How do AV scanners in VirusTotal check if a file is malicious or not and how trustworthy is its report?

ad 1: It does upload your file, but only if the hash is not known. As the very first thing, a piece of Javascript will calculate a cryptographic hash (SHA-256 if I recall correctly, but might be wrong) and sends that. The engine then, rather than scanning, looks up the hash in a already-did-it database. Only if not present, or if you insist, it will upload the actual file.
How secure is this? Pretty much 100%, or as close as you can get to it. The odds that your file has the same hash as an already scanned file but isn't the same file are diminuitive. Not quite zero, admittedly, but as good as.

ad 2: It doesn't make much of a statement at all by itself other than "no problems were found" if there were zero hits reported. What it does is, it runsaround 60-70 different scanners, some of which are well-known, and some I've never heard of, and displays their output. Which, sometimes, contains false positives, and which may very well contain false negatives. The actual usefulness of virus scanners is being disputed, but alas it's as good as you can get. At least, virus scanners detect well-known threats relatively well.
Plus, there's the community thingie where users can give ratings, but it all comes down to trusting some unknown guy on the internet, so... bleh.

ad 3: Hardly. The best alternative is to never execute programs of unknown or even dubious origin. Anything else is reading tea leaves. Sure, some read the tea leaves better than others, but they are still only reading tea leaves. Dynamic analysis exists, pretty much every desktop AV software has that nowadays (running most system calls through a proxy lib), but whether it actually does something useful other than burn massive CPU is questionable. Virus Total may be somewhat better insofar as it runs a massive amount of scanners. Whether that actually increases security is uncertain. If you think about it: Assuming the scanners that are run are actually worth their salt, then a single one of them should do. On the other hand, if they're not worth their salt, what value is added by running more of them? Quoting an old wisdom: If you add nothing to nothing, the sum remains rather small. Or, as stated in Fidelio: "Nothing, if you add to nothing air".

If you got a file from a presumably trustworthy site, and you have zero hits on VT, then it's probably, usually, rather safe. If you keep the file around for two weeks and re-scan it again two weeks later, even better (assuming a new threat may become known in the mean time). That's what I'm doing, and I've done that years before VirusTotal even existed -- so far it works very well (or, it seems to work, I might have malware that I don't know about). In the end, you never know for sure.

About dynamic analysis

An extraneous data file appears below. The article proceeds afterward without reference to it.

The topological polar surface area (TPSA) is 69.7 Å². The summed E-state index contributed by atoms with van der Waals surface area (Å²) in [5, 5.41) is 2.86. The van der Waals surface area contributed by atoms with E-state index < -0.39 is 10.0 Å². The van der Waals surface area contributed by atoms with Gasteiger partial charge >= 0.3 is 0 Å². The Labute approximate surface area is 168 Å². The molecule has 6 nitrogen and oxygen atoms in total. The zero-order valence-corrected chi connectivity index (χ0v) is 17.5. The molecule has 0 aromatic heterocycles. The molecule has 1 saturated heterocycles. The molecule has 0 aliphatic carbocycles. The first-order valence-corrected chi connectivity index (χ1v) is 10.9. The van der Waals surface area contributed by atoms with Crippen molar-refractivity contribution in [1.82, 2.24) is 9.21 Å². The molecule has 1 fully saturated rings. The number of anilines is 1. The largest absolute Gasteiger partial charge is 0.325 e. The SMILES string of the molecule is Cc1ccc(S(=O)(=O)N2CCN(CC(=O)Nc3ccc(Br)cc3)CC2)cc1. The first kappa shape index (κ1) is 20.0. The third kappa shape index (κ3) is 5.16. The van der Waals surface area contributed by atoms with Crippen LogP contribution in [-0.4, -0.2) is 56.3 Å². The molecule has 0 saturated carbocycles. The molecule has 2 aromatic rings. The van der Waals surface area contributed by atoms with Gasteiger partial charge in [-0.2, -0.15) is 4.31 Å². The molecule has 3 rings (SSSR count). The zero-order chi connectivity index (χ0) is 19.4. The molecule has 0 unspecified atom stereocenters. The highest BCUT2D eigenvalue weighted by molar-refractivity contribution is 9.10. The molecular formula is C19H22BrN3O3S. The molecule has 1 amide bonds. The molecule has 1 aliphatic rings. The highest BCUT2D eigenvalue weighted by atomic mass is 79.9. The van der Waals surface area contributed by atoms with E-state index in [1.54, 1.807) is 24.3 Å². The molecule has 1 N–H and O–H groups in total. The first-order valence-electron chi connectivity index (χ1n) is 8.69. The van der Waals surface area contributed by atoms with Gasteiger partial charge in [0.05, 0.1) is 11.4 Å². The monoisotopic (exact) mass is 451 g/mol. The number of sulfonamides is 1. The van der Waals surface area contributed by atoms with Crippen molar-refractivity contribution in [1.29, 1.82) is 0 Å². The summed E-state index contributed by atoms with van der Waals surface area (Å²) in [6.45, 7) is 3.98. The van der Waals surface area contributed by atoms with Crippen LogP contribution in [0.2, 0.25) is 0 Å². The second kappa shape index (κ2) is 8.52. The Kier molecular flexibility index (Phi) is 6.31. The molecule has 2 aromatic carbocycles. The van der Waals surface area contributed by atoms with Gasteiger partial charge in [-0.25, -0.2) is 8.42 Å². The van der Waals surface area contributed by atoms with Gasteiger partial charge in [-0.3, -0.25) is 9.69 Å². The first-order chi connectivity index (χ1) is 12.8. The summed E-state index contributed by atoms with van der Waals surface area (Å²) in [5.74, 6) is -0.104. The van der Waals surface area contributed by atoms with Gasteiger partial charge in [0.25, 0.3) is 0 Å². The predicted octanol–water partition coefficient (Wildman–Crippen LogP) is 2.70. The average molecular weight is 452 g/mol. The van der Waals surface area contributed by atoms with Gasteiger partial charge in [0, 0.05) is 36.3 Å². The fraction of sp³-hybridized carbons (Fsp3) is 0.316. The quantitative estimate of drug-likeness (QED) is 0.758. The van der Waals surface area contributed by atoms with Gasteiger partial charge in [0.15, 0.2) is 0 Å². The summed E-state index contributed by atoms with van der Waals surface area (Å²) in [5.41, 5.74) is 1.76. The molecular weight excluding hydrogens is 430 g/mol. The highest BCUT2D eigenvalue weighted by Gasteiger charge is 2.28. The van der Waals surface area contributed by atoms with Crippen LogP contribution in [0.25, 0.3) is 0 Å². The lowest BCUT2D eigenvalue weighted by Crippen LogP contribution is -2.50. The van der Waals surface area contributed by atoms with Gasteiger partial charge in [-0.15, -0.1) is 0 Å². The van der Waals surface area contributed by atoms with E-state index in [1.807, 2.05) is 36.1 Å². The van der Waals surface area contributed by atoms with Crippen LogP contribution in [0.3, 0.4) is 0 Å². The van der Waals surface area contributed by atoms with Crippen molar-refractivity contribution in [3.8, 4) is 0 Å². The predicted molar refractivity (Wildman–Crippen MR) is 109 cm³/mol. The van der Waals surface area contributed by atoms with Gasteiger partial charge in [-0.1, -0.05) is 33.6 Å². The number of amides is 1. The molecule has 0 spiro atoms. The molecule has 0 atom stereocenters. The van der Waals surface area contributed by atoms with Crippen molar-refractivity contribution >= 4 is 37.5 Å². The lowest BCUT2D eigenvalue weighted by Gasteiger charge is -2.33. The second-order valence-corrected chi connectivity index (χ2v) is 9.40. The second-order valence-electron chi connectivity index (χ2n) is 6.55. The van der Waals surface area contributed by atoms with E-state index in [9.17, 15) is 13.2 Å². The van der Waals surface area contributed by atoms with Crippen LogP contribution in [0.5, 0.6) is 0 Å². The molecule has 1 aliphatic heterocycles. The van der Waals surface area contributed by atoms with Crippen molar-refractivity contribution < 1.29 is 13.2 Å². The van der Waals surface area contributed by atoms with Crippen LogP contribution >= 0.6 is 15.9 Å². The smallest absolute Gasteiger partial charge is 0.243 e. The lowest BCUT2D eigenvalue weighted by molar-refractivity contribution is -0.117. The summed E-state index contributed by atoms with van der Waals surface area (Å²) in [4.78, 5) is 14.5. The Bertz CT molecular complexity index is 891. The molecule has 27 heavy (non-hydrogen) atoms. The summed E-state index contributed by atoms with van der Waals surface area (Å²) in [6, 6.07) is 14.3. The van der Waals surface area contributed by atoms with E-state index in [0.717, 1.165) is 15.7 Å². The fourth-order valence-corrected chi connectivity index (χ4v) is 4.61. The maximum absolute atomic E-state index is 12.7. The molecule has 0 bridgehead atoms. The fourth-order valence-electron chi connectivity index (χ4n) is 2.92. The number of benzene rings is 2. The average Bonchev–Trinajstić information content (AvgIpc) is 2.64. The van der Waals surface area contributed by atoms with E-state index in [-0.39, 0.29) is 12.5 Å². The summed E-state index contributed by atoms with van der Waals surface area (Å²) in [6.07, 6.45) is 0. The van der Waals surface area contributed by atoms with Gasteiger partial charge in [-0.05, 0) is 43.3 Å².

That's not happening. You can deduce what kind of analysis VirusTotal is doing from its display. It is almost certainly not just a forwarding of hashes to some other service (as suggested in a comment) because of the time it takes to scan, and because definition files are not always in sync (indeed most of the time they're not) with the manufacturers' tools. You can also unpack and re-pack a ZIP file (which almost certainly results in a non-identical file), and it will be scanned just fine. How would that work if only hashes are being handed around? It wouldn't... but it does. That, and the fact that sometimes one or another scanner fails to open an archive, indicates that actual scanning happens.
You can deduce that they do static signature matching and heuristic scanning because signature matching is what every AV does and has been doing for 30+ years by default, and heuristic analysis is what most (if not all) scanners do by default for at least 20 years, too.

On the other hand side, you can be pretty sure that no dynamic analysis is done because that is forbidding and impractical for a web service. In order to do dynamic analysis, you must run the binary in a secured environment (emulator, virtual machine or similar) which provides a complete operating system for the binary to run, and which is able to accomodate the memory and CPU requirements of a haphazard amount of a-priori unknown programs. That's hardly realistic. Plus, there is a very non-neglegible risk in running unknown software which could do basically everything including running malware services inside the VM, or breaking out of the VM. You know, for example a web browser or a mail client needs internet access to function properly. How do you provide that without also granting any malware that you run internet access? Google (the owner of VirusTotal) very certainly wouldn't like being accused of running malware services.
Lastly, you must have 100% coverage to be sure (else, the analysis is pretty pointless, malware does not necessarily do its work upon program launch), so you need either a human or the most advanced fuzzing robot in the world to provide adequate input to the program so it takes all possible paths. Do that for a web service which maybe ten million or so people use every day, and nobody likes to wait longer than a minute or two for the results, good luck.